It’s been a slow start for Ohio State’s Undergraduate Student Government General Assembly; the group has produced fewer resolutions in 10 sessions than that of the two previous years.
The current assembly (USG’s 50th) has introduced 10 resolutions thus far, whereas the 49th introduced 17 resolutions in its first eight sessions in Autumn 2016. At this time in Autumn 2015, the 48th assembly introduced 14 resolutions.
General Assembly senators are elected by Ohio State students to directly voice their wants and needs. The assembly specifically comes up with resolutions to university rules and protocol, and suggests changes to administration.
USG is essentially the sole entity comprised only of students that can be heard directly by administration consistently, through meetings with university leaders and Ohio State personnel.
Tony Buss, a fifth-year in English and senior adviser to USG Vice President Sophie Chang, explained the disparity in two parts: an inexperienced group of senators and an unusually productive 49th assembly during the 2016-2017 academic year.
“I think partially it’s been the learning curve of a bunch of new senators learning what [General Assembly] is,” Buss said. “It’s just a new body completely; they’re learning how everything works and how to be senators.”
General Assembly is comprised of 43 senators, who are chosen through elections, and six committee directors who are appointed by senior staff — nine students who work directly with the vice president and president on various executive matters.
Senators represent different sections of Ohio State and directors oversee the six issue committees within USG.
There are four senator vacancies and only one — the senator that represents the College of Nursing — out of the 39 senators has previous experience in General Assembly.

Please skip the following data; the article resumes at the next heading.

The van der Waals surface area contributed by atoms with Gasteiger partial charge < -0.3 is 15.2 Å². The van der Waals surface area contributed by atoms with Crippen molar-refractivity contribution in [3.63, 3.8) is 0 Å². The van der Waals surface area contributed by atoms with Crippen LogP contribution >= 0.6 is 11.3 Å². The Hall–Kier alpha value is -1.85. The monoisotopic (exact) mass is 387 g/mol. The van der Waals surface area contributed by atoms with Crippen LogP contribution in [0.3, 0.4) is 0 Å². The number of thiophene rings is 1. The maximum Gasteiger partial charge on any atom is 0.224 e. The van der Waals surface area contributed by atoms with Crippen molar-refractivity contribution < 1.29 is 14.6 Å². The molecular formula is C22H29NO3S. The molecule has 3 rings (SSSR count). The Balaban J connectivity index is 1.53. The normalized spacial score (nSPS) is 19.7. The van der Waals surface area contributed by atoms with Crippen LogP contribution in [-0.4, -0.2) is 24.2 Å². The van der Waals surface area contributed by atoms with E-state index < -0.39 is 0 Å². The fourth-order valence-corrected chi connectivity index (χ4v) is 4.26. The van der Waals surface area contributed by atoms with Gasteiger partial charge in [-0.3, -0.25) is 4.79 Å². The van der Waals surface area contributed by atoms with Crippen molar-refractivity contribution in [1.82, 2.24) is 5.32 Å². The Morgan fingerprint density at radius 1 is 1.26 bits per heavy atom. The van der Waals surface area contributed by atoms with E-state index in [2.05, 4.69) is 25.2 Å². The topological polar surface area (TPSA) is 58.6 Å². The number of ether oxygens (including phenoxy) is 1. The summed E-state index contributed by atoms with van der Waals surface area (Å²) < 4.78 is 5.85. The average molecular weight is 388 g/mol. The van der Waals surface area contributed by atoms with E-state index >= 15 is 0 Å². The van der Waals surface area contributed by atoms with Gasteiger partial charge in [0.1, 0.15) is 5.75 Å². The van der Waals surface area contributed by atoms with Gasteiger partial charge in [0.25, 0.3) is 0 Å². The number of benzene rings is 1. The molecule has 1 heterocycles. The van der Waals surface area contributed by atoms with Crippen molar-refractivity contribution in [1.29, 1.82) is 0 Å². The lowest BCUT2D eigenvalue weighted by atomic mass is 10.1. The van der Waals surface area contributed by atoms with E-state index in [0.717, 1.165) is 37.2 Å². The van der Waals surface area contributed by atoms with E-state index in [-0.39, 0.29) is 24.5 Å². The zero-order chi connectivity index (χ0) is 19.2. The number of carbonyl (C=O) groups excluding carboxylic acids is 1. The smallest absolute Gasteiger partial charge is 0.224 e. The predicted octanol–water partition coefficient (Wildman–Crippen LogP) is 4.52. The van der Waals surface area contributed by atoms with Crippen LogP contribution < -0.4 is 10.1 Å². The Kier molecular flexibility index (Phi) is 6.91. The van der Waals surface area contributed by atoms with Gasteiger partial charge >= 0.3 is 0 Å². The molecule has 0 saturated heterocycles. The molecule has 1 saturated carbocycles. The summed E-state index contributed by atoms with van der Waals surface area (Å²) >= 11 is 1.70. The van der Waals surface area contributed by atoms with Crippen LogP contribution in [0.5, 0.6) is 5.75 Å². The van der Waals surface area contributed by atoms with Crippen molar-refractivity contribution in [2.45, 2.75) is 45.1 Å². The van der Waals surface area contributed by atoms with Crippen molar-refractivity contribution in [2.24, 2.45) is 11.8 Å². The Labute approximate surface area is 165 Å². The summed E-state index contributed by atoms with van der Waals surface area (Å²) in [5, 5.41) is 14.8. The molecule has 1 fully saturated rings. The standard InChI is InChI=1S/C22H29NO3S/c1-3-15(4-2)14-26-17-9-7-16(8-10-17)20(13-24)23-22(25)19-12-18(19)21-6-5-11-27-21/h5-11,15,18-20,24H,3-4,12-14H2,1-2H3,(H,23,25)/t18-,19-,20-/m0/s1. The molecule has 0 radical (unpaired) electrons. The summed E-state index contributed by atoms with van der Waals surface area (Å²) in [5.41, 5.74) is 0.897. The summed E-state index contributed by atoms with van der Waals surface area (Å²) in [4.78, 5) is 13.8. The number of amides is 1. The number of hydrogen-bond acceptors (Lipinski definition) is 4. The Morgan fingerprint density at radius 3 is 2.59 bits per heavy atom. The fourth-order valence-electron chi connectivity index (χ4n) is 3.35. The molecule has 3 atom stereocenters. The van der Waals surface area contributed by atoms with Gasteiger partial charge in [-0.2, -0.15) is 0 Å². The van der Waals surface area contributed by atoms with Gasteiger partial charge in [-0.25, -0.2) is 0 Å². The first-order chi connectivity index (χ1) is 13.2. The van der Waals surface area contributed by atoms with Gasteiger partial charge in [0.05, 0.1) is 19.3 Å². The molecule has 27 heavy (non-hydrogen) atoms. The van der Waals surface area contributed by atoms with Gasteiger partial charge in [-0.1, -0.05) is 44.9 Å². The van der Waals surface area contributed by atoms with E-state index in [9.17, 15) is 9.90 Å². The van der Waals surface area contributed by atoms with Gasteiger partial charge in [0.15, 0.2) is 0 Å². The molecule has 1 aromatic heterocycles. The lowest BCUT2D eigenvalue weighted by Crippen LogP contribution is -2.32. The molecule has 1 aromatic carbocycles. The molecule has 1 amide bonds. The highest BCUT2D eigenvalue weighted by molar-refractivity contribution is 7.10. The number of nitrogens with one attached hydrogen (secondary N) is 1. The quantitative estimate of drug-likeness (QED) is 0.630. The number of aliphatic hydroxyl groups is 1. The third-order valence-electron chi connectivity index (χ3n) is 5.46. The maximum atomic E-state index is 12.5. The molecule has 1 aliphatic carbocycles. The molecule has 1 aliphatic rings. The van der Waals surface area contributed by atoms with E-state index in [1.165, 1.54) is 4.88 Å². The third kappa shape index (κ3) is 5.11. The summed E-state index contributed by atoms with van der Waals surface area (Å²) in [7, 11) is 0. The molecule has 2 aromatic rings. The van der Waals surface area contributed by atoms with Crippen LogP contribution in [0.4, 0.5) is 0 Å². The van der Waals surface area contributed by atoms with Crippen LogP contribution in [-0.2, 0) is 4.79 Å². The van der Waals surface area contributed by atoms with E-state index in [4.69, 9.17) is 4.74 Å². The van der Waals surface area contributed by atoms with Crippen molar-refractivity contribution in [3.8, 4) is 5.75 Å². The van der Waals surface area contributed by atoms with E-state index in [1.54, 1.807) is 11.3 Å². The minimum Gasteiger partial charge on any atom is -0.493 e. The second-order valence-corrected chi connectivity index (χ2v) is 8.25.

Buss, a fourth-year USG member who had been in the previous two assemblies as the director of diversity and inclusion, said the senators are still learning about general assemblies and USG in general.
Comparatively, the majority of the 49th assembly had previous assembly experience, which could be the cause for its productivity.
“It was a very prolific year for USG,” Buss said. “That was the most resolutions ever in USG [general assembly] history.”
Chang, a fourth-year in environment, economy, development and sustainability, oversees the sessions as the speaker of the General Assembly.
She said she is trying to create more ways to teach the senators how to use general assembly for policy-making.
“We have a lot of new members this year, and we’re still trying to foster a positive experience within the chamber,” Chang said. “We’re working on teaching them how to write effective legislation.”
During its ninth and 10th sessions, Chang included discussions about how to write resolutions and provided opportunities to brainstorm new policy ideas.
Buss said the comparatively fewer resolutions might also be a result of how the effective the 49th assembly pushed policy.
Buss said assembly members are finding their footing with figuring out the best approach to pushing policy proposals.
“They’ll be able to use [General Assembly] more effectively now that they are getting a lot more understanding of how the policy process can work,” he said
As the semester reaches its halfway mark, Buss said they hope to see more action in the chamber.
“I do hope to see more resolutions, but I’m excited about what’s coming up because I think there’ll be a lot of intentionality behind everything done,” he said.